The tricyclic antidepressants are all derived from the same molecule, imipramine. Their name reflects the features of their molecular structure which consists of three rings of atoms. Other antidepressants with similar effects are called tetracyclines and have four rings.
How do the tricyclic antidepressants work?
The tricyclic antidepressants block the pumps involved in re-uptake of serotoninergic and noradrenergic neurotransmitters from synapses. They therefore allow larger amounts of serotonin and noradrenaline to be released and as the patients with depression have abnormally low levels of these neurotransmitters they reduce their symptoms.
Do they have contraindications or precautions?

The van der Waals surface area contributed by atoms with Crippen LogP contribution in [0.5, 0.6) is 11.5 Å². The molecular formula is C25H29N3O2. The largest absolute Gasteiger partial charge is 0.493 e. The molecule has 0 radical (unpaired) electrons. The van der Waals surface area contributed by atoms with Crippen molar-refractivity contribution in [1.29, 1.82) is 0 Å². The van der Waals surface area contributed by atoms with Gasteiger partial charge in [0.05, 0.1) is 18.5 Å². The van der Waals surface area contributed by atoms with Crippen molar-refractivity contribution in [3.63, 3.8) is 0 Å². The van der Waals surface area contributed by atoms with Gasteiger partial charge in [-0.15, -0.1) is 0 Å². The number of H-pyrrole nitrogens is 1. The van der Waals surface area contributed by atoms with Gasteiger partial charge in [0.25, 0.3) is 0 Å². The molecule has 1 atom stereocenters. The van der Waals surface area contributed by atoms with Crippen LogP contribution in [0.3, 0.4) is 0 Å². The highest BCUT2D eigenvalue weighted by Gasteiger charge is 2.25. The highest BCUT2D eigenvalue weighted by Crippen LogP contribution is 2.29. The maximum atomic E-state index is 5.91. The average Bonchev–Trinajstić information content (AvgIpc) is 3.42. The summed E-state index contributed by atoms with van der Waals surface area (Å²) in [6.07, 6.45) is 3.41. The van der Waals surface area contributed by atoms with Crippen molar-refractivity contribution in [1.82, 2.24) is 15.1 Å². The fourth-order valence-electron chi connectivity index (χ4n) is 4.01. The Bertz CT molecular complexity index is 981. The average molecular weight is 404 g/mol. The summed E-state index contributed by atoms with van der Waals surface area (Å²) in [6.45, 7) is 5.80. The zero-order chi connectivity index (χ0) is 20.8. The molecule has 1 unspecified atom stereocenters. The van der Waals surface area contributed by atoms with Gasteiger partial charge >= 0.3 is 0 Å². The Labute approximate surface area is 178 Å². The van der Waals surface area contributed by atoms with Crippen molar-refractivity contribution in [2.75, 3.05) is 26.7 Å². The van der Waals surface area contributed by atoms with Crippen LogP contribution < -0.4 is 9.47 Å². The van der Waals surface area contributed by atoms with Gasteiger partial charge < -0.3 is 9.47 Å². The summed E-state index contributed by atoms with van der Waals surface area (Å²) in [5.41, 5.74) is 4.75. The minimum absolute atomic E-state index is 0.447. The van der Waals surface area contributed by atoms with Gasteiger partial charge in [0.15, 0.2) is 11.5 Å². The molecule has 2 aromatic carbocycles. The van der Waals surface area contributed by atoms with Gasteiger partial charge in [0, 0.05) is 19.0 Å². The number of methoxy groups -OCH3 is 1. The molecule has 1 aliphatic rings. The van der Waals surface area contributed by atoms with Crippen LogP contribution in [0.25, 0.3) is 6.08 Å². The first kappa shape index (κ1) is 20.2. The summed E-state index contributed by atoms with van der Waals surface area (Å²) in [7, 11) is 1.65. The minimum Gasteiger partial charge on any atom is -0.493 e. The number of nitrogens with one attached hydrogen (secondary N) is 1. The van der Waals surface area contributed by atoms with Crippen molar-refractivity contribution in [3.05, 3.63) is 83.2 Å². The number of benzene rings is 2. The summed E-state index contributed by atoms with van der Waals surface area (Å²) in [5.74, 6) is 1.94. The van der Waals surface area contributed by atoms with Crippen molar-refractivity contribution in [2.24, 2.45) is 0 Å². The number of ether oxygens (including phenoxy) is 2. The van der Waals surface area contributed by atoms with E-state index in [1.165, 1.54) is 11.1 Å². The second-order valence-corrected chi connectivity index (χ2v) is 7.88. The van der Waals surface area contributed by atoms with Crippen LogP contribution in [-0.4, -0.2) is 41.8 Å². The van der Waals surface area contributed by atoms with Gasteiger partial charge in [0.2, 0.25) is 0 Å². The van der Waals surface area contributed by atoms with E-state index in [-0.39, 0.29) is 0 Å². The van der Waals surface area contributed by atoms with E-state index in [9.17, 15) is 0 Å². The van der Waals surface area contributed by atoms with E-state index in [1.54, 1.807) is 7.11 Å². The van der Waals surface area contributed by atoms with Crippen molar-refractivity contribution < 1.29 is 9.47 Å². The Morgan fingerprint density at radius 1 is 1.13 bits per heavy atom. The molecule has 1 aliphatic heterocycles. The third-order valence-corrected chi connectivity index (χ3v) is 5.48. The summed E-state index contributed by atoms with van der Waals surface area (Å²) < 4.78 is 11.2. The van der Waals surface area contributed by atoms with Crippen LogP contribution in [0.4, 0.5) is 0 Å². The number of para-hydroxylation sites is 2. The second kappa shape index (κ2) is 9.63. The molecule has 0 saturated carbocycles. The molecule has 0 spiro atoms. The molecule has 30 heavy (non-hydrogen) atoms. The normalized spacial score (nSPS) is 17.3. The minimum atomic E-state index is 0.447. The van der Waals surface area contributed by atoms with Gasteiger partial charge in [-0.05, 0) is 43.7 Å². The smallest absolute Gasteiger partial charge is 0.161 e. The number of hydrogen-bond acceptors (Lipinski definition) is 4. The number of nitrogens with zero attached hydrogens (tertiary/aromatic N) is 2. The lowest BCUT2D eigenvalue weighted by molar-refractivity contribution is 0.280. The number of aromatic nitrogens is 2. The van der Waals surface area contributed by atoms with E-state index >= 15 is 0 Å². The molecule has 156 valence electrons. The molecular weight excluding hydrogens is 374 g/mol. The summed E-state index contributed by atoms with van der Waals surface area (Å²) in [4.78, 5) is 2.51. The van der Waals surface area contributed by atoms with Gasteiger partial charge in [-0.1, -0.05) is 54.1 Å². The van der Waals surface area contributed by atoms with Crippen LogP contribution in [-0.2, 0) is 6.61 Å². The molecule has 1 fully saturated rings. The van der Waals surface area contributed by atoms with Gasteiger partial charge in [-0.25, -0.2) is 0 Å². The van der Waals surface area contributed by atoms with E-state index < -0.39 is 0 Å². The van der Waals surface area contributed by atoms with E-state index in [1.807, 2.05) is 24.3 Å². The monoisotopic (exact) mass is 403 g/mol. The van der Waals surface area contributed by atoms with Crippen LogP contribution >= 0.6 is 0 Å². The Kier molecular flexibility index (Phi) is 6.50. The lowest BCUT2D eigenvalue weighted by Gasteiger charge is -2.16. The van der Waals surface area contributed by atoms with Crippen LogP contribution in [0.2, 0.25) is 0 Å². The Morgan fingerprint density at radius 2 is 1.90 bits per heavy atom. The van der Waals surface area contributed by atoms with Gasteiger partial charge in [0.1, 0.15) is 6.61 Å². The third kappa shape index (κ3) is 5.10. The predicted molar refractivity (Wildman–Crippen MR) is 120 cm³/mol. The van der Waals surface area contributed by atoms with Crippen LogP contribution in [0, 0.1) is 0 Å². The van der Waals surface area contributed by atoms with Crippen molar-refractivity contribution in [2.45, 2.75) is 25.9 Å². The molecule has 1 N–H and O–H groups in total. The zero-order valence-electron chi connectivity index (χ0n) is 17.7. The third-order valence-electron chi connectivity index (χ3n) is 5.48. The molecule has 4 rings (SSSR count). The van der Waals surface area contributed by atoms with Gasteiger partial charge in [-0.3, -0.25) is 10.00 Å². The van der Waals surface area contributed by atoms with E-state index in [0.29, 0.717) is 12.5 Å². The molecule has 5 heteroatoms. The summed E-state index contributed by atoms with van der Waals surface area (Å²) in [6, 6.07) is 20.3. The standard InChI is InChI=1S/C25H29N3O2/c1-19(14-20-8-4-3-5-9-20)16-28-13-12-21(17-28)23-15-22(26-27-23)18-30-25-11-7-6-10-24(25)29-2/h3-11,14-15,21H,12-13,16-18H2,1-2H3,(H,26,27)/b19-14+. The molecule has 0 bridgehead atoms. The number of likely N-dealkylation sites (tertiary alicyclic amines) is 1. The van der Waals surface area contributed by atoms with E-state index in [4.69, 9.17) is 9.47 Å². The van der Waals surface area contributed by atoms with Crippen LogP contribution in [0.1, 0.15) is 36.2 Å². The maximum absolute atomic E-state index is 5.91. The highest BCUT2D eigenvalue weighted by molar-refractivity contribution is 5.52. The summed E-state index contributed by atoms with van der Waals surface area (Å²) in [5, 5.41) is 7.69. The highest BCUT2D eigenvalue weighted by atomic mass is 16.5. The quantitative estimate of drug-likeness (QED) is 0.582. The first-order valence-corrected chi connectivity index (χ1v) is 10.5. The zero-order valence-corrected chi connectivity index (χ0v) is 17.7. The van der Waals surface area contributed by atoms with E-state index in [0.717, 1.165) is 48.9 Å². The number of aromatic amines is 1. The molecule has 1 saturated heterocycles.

Tricyclic antidepressants increase the risk of suicidal thoughts. The side effects of the tricyclics include dry mouth, constipation, urinary retention, concentration difficulties, appetite problems, cardiac dysrhythmias, excessive sweating, weight gain, nausea, tremor and headaches. Finally, like all of the antidepressants, tricyclics must be taken strictly according to the doctor's prescription. Follow the doses, do not use in combination with other medicines unless specifically instructed, do not take with alcohol.
- Vidal 2010, Le Dictionnaire
- Mc Gill University website, accessed on 25 May 2011
The tricyclics treat depression. © Phovoir